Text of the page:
Album Review: Gengahr - A Dream Outside

Gengahr - A Dream Outside

‘A Dream Outside’ dwarfs expectations.

Rating:

Gengahr have an eye for the fantastical. Frontman Felix Bushe will swamp sentiment in metaphors, doing his absolute best to ditch reality. Across their first work, they cover all sorts - witches, phantoms, poltergeists and deep sea animals. ‘A Dream Outside’ threads together this free-flowing, outward thinking. And it’s easy to detach from the fact that across this debut, Gengahr might exist on another planet, but they have a habit of sounding soaringly, vitally real.

A record worthy of catapulting these talents into the stratosphere, it’s a first step that never compromises. John Victor’s scalding solos pierce the conscience, Bushe’s lyrics spitting venom at every turn. You can’t travel ten seconds without being confronted with another weapon in Gengahr’s arsenal, whether that’s ‘Heroine’’s electric shock of a climax or the magnetic pull of ‘Dark Star’. On the latter, the group swap their melodic knowhow for a clever balancing act. Empty space achieves more than the notes themselves, and the water-tight feel gives nods to Battles. It says a lot about Gengahr’s technical ability when an instrumental track almost steals the show.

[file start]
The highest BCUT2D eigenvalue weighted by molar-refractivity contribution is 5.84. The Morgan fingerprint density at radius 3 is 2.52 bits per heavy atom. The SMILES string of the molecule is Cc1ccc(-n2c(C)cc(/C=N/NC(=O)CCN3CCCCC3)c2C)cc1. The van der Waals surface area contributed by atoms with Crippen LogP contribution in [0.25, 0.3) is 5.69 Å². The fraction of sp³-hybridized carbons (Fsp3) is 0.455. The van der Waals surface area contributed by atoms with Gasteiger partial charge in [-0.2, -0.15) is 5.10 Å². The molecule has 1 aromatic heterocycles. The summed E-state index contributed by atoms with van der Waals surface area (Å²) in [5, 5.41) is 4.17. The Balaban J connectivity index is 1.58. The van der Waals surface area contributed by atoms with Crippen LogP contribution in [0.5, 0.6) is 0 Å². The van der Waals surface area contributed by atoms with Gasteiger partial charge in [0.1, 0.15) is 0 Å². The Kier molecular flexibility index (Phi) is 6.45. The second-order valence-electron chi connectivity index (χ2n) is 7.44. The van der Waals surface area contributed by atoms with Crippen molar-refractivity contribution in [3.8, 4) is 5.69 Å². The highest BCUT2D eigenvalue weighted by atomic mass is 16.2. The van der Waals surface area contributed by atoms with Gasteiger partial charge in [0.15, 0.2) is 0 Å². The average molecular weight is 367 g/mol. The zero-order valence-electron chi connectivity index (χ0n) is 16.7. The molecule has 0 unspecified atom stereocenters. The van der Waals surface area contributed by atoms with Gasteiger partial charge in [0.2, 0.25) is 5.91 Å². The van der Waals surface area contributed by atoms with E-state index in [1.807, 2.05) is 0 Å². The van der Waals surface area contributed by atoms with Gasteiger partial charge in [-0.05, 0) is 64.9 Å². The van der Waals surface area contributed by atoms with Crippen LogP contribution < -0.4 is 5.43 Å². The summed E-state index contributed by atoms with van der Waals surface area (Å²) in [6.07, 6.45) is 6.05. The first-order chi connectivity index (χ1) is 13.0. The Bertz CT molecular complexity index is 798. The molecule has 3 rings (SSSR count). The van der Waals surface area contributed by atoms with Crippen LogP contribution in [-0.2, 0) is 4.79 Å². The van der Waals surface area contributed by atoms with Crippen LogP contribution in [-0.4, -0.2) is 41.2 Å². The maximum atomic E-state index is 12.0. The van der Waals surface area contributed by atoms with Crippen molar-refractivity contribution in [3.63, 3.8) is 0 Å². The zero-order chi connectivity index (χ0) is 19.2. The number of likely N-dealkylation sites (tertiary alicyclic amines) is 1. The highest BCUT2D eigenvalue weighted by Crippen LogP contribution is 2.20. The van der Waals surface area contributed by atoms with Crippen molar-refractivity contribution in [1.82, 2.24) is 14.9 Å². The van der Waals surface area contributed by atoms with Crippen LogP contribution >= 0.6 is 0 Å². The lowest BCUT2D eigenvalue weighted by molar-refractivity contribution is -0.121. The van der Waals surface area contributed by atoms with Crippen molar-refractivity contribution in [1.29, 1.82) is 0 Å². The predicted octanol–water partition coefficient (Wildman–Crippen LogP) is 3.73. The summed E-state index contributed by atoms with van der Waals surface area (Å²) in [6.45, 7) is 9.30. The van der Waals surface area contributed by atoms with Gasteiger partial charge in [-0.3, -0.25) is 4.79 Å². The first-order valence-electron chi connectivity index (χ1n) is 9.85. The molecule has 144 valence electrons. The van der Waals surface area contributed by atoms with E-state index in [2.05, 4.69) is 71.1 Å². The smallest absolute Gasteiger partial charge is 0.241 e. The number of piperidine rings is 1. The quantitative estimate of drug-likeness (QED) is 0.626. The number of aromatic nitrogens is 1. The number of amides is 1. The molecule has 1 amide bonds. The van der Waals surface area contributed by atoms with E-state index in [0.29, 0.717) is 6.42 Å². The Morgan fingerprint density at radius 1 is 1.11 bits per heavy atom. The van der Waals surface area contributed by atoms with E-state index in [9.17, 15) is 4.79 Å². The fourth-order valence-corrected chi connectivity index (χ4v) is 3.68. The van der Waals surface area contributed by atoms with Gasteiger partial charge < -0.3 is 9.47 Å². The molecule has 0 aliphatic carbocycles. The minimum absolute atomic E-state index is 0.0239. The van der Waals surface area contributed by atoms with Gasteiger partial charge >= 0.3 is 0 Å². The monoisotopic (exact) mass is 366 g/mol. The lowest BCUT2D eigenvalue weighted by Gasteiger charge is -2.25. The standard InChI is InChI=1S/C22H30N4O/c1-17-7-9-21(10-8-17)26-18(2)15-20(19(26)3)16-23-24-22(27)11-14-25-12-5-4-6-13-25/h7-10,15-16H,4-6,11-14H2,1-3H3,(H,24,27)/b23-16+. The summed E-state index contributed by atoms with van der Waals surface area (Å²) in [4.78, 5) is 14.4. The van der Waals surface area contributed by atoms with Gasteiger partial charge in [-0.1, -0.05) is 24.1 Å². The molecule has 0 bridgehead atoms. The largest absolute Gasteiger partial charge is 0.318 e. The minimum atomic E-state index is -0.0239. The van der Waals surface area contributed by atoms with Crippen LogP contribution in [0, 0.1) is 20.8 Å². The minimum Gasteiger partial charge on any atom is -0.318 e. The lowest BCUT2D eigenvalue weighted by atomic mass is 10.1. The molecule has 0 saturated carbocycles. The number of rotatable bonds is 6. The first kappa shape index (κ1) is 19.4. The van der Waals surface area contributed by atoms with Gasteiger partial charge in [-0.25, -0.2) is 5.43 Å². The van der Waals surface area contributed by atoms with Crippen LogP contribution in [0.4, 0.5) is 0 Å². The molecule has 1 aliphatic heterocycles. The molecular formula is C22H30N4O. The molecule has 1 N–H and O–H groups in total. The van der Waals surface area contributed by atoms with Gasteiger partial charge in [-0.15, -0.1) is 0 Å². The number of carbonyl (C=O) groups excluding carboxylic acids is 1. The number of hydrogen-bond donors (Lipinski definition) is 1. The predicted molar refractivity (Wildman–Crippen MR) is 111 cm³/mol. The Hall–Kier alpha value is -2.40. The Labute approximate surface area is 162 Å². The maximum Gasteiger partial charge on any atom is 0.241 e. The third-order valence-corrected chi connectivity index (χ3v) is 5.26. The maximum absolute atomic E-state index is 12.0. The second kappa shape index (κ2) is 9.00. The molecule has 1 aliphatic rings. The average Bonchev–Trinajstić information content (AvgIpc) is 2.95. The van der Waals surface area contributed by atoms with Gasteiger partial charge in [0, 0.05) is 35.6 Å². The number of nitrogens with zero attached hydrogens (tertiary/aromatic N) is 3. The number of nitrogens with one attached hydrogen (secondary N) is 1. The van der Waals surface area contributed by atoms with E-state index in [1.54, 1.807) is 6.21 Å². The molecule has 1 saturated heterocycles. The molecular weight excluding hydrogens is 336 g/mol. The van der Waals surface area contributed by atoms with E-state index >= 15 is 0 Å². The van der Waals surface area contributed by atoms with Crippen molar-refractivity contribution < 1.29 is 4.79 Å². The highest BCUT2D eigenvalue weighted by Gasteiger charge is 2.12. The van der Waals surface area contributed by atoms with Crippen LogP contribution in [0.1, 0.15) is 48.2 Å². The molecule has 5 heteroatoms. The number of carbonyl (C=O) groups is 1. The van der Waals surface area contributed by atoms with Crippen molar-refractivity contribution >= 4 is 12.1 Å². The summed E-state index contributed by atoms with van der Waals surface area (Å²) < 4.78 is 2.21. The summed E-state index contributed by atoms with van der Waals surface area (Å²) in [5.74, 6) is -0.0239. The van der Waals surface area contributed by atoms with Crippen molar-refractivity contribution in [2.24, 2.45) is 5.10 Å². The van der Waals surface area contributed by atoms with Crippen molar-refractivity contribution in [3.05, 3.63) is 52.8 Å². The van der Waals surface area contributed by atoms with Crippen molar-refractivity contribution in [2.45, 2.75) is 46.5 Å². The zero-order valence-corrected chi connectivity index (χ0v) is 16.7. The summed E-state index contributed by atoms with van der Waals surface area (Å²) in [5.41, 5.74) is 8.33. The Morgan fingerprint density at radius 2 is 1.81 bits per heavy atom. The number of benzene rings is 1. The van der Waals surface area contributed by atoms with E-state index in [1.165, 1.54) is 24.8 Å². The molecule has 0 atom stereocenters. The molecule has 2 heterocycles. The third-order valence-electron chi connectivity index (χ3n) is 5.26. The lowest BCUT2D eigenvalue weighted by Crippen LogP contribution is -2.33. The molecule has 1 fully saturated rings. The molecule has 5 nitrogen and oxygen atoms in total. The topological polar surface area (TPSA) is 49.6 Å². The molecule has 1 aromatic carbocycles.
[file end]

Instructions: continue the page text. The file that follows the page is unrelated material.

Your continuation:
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A remarkable debut.

‘Dark Star’ might be a triumph in itself, but it doesn’t do enough to distract from ‘A Dream Outside’’s big pull. Throughout, Gengahr dazzle in matching sweet intentions with a vicious aftershock. Songs tend to begin timidly, but by the time they close - usually with one of Victor’s enraged solos - it’s checkmate. ‘Heroine’ and ‘Powder’ exhibit this most ferociously. But these four still know when to switch things up. ‘Where I Lie’ could easily tick boxes and follow formula, but its deftly-applied closing minute is a thing of beauty. The same goes for swansong ‘Trampoline’, which sounds like a fairground ride gently running out of steam.

It’s a remarkable debut. Just when Gengahr look to be settling into a rhythm, they showcase something different. By no means a ‘something for everyone’ full-length (it’s too devilish for the faint-hearted), it’s still a work that’s defined by its own dynamism. Anyone following these guys from the start won’t have doubted their capabilities, but that doesn’t stop ‘A Dream Outside’ from dwarfing expectations.